• Rosemary and grilled meat: Did you know that charring meat over an open flame can cause the production of carcinogens, or cancer-causing agents? It’s true. Carcinogens can form in meat when it is cooked at a high temperature, and burnt or charred pieces of meat deliver these carcinogens in their purest form. Adding rosemary to your meat can actually prevent the development of these dangerous carcinogens, because the antioxidants contained in rosemary stop the carcinogens from forming. You don’t have to use a lot, either, and rosemary extract is just as effective.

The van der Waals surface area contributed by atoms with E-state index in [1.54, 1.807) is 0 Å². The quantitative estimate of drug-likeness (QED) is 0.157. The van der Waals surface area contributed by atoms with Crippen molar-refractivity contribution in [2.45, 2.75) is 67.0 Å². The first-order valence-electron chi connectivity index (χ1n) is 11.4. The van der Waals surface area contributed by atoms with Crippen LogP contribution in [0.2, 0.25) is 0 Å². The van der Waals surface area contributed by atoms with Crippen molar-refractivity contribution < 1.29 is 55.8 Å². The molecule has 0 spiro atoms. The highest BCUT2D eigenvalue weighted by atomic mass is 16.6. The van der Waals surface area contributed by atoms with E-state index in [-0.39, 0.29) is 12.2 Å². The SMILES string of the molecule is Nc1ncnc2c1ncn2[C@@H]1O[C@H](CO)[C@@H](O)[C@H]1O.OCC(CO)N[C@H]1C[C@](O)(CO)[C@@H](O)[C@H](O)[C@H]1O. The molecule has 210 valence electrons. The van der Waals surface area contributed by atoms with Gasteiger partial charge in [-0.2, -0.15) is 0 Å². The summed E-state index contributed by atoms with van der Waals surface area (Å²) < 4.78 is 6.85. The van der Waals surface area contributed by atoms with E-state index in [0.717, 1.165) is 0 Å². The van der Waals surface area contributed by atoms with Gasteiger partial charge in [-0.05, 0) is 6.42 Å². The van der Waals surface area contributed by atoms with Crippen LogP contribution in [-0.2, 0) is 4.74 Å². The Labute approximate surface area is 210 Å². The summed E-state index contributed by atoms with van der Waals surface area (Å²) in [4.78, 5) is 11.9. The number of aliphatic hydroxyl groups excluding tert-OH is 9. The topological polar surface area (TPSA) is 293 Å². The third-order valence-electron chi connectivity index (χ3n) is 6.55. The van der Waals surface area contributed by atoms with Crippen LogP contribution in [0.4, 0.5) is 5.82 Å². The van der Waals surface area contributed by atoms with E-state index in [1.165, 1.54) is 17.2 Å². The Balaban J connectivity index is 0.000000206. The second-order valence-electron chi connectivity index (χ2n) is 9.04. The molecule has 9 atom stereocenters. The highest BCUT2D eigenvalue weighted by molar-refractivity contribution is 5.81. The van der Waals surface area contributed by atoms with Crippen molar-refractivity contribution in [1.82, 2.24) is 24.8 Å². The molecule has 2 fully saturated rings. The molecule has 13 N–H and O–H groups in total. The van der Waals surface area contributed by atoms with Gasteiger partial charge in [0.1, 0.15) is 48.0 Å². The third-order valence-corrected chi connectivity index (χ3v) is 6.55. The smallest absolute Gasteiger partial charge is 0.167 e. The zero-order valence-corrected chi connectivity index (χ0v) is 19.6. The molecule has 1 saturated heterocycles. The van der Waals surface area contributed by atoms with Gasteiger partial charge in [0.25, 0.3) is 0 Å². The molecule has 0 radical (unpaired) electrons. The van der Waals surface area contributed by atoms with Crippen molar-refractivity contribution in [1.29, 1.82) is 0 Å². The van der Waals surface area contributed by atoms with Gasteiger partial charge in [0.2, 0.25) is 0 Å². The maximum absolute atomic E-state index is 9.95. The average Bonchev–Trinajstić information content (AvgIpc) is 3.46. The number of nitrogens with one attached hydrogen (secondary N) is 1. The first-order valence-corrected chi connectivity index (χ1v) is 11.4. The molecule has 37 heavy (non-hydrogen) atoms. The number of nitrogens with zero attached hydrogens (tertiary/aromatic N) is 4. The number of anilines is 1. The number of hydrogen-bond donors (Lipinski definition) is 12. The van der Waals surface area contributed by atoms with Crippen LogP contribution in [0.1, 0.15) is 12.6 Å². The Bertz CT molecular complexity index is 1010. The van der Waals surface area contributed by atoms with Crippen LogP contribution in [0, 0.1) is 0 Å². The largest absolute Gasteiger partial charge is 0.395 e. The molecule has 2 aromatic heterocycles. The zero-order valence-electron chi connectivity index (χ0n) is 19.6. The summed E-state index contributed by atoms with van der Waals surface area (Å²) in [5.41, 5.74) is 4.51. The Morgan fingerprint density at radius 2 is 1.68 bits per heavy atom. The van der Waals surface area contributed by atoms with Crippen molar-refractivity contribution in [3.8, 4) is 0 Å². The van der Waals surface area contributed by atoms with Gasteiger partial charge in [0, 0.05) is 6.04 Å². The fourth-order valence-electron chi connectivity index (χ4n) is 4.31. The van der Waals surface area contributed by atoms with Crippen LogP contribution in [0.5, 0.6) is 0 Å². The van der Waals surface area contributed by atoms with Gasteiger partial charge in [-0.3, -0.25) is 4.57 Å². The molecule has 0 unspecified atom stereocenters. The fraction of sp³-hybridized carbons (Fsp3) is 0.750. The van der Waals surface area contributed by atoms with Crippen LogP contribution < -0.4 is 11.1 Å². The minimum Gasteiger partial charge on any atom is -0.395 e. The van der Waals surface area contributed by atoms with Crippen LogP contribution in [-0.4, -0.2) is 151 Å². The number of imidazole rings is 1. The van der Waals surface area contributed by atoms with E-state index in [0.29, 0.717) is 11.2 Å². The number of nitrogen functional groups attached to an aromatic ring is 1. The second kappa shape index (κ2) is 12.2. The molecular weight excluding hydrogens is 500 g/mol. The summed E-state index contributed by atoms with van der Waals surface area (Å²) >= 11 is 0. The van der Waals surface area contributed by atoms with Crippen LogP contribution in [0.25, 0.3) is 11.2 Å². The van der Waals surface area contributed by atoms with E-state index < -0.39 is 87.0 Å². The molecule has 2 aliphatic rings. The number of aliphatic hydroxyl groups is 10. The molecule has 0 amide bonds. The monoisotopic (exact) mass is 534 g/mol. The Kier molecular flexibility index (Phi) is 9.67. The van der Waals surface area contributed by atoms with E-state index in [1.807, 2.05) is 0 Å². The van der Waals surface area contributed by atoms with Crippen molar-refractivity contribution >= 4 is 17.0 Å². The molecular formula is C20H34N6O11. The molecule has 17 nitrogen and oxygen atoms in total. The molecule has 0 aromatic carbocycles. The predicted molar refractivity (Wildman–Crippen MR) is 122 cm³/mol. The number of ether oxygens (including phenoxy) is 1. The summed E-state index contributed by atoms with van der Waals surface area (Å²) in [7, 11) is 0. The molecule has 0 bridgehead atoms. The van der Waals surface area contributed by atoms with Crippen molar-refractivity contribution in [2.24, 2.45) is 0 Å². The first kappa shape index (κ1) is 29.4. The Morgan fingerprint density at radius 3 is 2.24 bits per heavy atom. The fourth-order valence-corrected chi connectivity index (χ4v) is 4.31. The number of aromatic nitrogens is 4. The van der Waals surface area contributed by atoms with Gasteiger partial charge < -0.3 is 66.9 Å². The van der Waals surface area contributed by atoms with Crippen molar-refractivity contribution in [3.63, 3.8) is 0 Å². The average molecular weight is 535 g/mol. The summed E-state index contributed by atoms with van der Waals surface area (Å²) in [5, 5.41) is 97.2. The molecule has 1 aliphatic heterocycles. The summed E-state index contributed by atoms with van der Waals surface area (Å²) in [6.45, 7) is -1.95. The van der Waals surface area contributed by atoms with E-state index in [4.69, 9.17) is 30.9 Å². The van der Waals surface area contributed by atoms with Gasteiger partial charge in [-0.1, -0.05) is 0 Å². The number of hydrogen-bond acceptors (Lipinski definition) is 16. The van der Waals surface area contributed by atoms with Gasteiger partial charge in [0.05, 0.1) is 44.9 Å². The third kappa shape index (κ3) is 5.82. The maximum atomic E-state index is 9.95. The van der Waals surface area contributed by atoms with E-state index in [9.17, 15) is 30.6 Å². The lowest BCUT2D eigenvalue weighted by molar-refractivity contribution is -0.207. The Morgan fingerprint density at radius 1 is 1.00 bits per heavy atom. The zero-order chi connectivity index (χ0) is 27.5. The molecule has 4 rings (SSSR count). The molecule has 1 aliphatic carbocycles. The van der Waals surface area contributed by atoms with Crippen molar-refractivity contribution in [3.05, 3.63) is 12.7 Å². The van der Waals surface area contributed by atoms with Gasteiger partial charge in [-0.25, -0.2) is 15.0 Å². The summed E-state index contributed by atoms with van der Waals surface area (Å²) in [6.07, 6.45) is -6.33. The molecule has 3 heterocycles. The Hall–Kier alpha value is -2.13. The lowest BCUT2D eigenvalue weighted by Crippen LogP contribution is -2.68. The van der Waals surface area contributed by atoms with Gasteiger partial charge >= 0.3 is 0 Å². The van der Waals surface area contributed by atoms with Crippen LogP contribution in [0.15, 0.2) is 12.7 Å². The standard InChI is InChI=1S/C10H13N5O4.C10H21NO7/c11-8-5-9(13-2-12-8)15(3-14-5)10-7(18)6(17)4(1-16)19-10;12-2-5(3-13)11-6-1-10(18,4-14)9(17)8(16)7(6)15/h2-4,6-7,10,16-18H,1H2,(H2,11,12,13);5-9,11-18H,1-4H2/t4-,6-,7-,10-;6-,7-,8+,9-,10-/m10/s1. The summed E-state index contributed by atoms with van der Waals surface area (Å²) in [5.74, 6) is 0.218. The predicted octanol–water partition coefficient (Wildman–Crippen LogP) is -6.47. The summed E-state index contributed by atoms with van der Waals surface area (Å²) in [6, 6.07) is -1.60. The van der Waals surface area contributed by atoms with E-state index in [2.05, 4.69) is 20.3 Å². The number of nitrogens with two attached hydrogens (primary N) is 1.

• Did you know?


     

    • The best way to get your recommended daily intake of vitamins and minerals is through real food, not supplements. Our bodies are designed to absorb vitamins and minerals from food through our digestive process rather than from a supplement. GEM is a whole food vitamin that gives you the nutrients you need in a package your body can actually use.
    • The 90s told us that fat is bad for you, but we now know that eating healthy fats, like monounsaturated fats, helps our body to absorb vitamins and minerals. Add a little olive oil to your salad tonight!